CONCENTRATION OPTIONS

Students must choose:

12 units of General Management Electives OR 12 units of Computer Information Systems courses

Choose a minimum of 12 units from the following:

BUS 301: Management for Sustainability (4 units)
Offered fall 2019, spring 2021, 2022, 2023

The course examines what we mean by sustainability, how businesses as agents of change can integrate sustainability into strategic planning, and how they can recognize opportunity and build success by doing so. Topics include organizational culture and incentives, systems thinking, sustainable strategies and policy, innovation, efficiency, stakeholder engagement, partnerships, cradle to cradle design, product development, product life cycle assessment, environmental accounting, product declarations, management metrics, sustainability targets, training, and promotion. The class works collaboratively on a case study that benefits a local project or organization.

BUS 325 Organizational Behavior (4 units)
Offered every fall

A study of performance, behavior and group formation as it impacts organizational effectiveness. Students examine the social, psychological and theoretical factors that influence the management of groups and individuals in work settings. Topics include leadership, communication, power, organizational culture and politics.

BUS 350 Principles of Marketing (4 units)
Offered every fall and spring
Prerequisite: BUS 110.

A foundation course in marketing theory and applications. Topics covered will include consumer research, product development, positioning, branding, market segmentation, pricing, communication, promotion, and distribution, with emphasis on the firm’s own planning and strategic context.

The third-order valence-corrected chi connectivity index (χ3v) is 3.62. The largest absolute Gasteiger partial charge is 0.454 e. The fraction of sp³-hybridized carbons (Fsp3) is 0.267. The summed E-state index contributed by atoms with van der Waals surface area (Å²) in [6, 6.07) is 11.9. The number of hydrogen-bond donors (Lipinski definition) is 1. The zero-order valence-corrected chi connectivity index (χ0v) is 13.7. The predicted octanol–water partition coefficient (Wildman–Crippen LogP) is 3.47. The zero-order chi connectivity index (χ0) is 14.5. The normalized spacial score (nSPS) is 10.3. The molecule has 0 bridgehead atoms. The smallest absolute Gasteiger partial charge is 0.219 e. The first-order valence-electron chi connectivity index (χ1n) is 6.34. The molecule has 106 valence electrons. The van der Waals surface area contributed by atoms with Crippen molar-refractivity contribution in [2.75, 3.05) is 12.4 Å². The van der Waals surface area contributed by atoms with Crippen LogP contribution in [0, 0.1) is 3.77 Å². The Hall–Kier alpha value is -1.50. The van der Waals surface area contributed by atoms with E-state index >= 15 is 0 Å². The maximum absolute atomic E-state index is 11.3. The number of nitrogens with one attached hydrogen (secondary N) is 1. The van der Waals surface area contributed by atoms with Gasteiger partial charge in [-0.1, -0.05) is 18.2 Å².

BUS 375 The Business of Sports (4 units)
Offered fall 2019, 2021, 2023

Utilizing the general principles of management, marketing and economics, this course introduces students to the sports industry. It offers a broad overview of athletics at the collegiate, Olympic and professional levels. Examples of topics which may be explored include: market structures, labor market issues, leagues and franchises, corruption, antitrust, and thepublic financing of stadiums.

BUS 378 Healthcare Administration (4 units)
Offered spring 2021, 2023

An overview of the healthcare industry and introduction to healthcare management in the United States. Topics include industry structure, legal context, insurance and funding models, cost
management, physician practice organization, evidence-based medicine, quality assurance and patient safety, patient rights and responsibilities, healthcare marketing and current issues in the delivery and management of healthcare.

BUS 401 Operations Management (4 units)
Offered every fall
Prerequisite: BUS 300

This course examines the detailed functions, planning, processes, and practices used to effectively oversee/manage the ‘value-adding’ activities within a business. This includes a solid overview of the history and evolution of said processes & practices, including an introduction to the Theory of Constraints which is a proven systems-based tool for more effectively managing ‘value-adding’ activities. From here, the students will be exposed to other systems-based processes and practices for other aspects of organizational management. These include: models and practices involving logistics including transportation, warehousing, and distribution channels. This course will also work with supply side management. It is the overall goal of this class to provide the student with a solid understanding of the approaches to Operations Management through a real world current operational and managerial challenges team projects.

An Internship in Management and/or A Practicum in Management (Minimum 2 units- Maximum 5 units combined)

Offered every fall and spring

At least 2 units from: or 

BUS-CIS//CS 391, 491 An Internship in CIS

Prerequisite: Consent of Instructor of Record and completion of Internship Application. A supervised off-campus practical experience in a community, company or institutional setting. Application of core concepts in an academic field with an On-Site Supervisor and an MCU Instructor of Record.

and/or

BUS-CIS//CS 396, 496 A Practicum in CIS

Prerequisite: Consent of Instructor of Record and completion of Practicum Application. Student participates in an MCU on-campus experience with a Marymount faculty member, department or office. Focus of the practicum is related to Student Learning Outcomes (SLOs) developed by the student and the Instructor of Record.
(Maximum 5 units combined)

ID 530 Leadership Seminar (3 units)
Offered every fall
Prerequisite: Graduate or Senior standing.